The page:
Cynthia Ann Parker

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Indian Captive Taken as a Child in Texas

Cynthia Ann Parker (circa 1825-1870) was kidnapped and adopted by the Comanche at the age of nine, and lived with them for 24 years. She married chief Peta Nocona and had three children with him, including Quanah Parker. She was "rescued" at age 34, and spent the remaining years of her life [Read More ...]

Salisbury Bread Riot

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Civilian Women Protest During the Civil War

In the western Piedmont of North Carolina, residents of the town of Salisbury and Rowan County developed a work ethic and political values that were consciously in opposition to the perceived life of leisure practiced by the eastern planter class. Westerners valued hard labor and self-sufficiency. In the predominantly yeoman countryside, this self-reliant [Read More ...]

Bennett Place

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Confederate Surrender in North Carolina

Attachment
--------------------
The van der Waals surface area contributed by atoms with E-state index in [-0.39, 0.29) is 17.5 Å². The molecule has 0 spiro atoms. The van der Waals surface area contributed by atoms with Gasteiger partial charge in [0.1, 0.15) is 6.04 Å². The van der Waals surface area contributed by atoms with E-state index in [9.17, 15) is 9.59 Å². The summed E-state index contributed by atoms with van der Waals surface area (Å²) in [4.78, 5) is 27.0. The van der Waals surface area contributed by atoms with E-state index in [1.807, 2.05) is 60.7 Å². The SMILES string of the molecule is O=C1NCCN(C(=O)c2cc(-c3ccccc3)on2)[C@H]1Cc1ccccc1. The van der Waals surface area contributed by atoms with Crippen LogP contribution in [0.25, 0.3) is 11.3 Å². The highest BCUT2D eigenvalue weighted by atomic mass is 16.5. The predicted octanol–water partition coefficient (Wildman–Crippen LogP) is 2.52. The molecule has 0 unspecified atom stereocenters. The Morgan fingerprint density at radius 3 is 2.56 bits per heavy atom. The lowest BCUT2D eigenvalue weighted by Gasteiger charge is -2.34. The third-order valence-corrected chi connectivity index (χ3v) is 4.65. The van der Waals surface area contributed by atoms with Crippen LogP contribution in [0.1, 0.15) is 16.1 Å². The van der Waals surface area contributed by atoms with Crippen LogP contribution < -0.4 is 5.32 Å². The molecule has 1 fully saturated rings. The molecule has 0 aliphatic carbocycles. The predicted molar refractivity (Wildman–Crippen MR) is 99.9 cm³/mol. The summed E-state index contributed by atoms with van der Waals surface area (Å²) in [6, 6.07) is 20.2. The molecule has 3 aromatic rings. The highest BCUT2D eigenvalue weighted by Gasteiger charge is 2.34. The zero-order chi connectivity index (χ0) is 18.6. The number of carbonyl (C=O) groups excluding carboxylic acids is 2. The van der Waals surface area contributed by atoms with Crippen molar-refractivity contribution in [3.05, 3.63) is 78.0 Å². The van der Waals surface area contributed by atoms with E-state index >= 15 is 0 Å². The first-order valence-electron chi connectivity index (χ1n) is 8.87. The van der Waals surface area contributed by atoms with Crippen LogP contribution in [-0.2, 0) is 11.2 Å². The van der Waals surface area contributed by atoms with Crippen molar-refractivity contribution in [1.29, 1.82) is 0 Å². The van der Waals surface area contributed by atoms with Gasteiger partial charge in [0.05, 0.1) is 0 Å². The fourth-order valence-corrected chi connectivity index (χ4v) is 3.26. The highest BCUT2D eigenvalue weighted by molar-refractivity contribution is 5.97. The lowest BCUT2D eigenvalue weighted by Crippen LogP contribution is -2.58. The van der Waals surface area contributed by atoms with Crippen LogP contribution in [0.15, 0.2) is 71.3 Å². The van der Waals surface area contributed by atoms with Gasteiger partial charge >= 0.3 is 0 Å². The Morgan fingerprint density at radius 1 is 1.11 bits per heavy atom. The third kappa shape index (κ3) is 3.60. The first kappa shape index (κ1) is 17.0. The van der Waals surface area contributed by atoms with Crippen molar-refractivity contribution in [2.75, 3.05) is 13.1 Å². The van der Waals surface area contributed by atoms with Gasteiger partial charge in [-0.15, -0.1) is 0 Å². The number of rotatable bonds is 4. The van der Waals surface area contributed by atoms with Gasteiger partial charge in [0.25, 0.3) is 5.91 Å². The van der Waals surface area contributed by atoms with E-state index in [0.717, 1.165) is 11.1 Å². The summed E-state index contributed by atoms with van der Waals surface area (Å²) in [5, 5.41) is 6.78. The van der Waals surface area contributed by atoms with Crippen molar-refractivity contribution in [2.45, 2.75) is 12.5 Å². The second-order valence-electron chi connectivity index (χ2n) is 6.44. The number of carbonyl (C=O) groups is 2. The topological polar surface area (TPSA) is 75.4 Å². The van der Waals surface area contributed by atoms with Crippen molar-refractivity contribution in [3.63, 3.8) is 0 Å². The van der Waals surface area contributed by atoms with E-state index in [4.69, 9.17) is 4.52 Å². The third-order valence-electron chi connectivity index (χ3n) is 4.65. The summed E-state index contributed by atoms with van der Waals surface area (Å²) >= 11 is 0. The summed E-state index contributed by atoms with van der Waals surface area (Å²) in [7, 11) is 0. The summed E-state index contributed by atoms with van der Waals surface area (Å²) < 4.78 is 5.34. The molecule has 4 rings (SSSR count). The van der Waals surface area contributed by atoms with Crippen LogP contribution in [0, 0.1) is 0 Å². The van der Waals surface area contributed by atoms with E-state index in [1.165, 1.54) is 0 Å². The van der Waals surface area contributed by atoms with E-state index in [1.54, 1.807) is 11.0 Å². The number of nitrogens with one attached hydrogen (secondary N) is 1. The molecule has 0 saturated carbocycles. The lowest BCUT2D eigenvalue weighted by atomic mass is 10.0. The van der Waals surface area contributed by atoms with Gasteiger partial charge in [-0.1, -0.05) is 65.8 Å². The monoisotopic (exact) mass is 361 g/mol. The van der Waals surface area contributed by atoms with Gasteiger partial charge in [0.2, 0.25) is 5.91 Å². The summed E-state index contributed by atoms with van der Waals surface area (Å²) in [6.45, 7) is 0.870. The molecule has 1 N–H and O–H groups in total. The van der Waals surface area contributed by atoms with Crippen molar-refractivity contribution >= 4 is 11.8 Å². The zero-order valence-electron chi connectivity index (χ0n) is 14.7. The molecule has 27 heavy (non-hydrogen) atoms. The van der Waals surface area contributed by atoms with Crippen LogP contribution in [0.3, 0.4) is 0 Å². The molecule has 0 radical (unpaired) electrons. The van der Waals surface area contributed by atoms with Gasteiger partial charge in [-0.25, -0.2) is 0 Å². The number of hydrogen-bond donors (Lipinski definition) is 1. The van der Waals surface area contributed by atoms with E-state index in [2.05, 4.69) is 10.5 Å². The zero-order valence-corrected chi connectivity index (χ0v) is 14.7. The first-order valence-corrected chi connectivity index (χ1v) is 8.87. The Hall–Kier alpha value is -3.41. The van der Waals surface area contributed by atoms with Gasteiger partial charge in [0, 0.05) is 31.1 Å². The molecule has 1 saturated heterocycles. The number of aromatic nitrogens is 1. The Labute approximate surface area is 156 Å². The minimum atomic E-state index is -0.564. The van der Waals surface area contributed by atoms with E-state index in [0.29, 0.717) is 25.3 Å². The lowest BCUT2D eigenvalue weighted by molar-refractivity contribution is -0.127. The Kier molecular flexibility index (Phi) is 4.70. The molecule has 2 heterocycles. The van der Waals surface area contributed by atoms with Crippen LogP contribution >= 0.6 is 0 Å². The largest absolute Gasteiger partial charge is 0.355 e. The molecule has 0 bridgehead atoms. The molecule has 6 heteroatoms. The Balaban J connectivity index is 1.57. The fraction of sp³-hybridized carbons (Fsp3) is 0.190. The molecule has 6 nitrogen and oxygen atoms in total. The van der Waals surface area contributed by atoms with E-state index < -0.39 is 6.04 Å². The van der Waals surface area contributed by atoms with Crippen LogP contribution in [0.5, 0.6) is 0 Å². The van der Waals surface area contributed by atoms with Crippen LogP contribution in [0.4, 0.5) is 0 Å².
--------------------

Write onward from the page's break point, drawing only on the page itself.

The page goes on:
In 1846 at age 40, James Bennett, his wife Nancy and their three children settled on a 325-acre farm in north-central North Carolina that came to be known as Bennett Place. The family grew corn, wheat, oats, and potatoes, and raised hogs. James was also a tailor, cobbler, and sold horse feed, tobacco plugs and [Read More ...]

Lucy Lambert Hale

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Fiancee of Lincoln Assassin John Wilkes Booth

In 1862, Lucy Lambert Hale began a romantic relationship with famous stage actor John Wilkes Booth. Another of her admirers was Robert Todd Lincoln, eldest son of President Abraham Lincoln.

Lucy Lambert Hale was born January 1, 1841, in Dover, New Hampshire, the second eldest daughter of John Parker Hale and Lucy Hill [Read More ...]

Vicksburg National Military Park

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Site of the Battle of Vicksburg

The most impressive of the memorials at Vicksburg National Military Park is the Illinois Monument, which was modeled after the Roman Pantheon. On its walls are 60 bronze tablets which record the names of the 36,325 Illinois soldiers who participated in the Vicksburg campaign. The Shirley House, to the right of the monument, is [Read More ...]

Letitia Burwell

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Civil War Civilian

Letitia Burwell was born on a plantation in Virginia and spent most of her life in the rural regions of that state. Her book, A Girl's life in Virginia Before the War (1895), records her memories of the antebellum South. Burwell's descriptions of life on the plantation are filled with pastoral scenes of a wealthy Virginia family [Read More ...]